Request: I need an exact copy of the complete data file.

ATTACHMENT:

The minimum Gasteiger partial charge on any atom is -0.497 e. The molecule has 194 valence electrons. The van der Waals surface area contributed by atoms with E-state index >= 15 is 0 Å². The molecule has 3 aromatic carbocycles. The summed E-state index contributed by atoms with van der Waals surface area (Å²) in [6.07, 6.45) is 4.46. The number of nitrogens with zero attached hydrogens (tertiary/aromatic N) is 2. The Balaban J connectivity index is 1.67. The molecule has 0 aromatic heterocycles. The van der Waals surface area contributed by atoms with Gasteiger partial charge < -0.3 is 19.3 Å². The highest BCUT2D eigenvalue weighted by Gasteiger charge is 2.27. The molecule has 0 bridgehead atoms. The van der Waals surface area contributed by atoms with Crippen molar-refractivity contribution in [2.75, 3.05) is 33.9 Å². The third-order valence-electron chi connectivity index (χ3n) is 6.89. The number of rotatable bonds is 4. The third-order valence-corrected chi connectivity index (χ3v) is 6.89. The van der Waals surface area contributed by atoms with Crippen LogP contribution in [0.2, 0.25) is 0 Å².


The minimum Gasteiger partial charge on any atom is -0.497 e. The molecule has 194 valence electrons. The van der Waals surface area contributed by atoms with E-state index >= 15 is 0 Å². The molecule has 3 aromatic carbocycles. The summed E-state index contributed by atoms with van der Waals surface area (Å²) in [6.07, 6.45) is 4.46. The number of nitrogens with zero attached hydrogens (tertiary/aromatic N) is 2. The Balaban J connectivity index is 1.67. The molecule has 0 aromatic heterocycles. The van der Waals surface area contributed by atoms with Gasteiger partial charge < -0.3 is 19.3 Å². The highest BCUT2D eigenvalue weighted by Gasteiger charge is 2.27. The molecule has 0 bridgehead atoms. The van der Waals surface area contributed by atoms with Crippen molar-refractivity contribution in [2.75, 3.05) is 33.9 Å². The third-order valence-electron chi connectivity index (χ3n) is 6.89. The number of rotatable bonds is 4. The third-order valence-corrected chi connectivity index (χ3v) is 6.89. The van der Waals surface area contributed by atoms with Crippen LogP contribution in [0.2, 0.25) is 0 Å².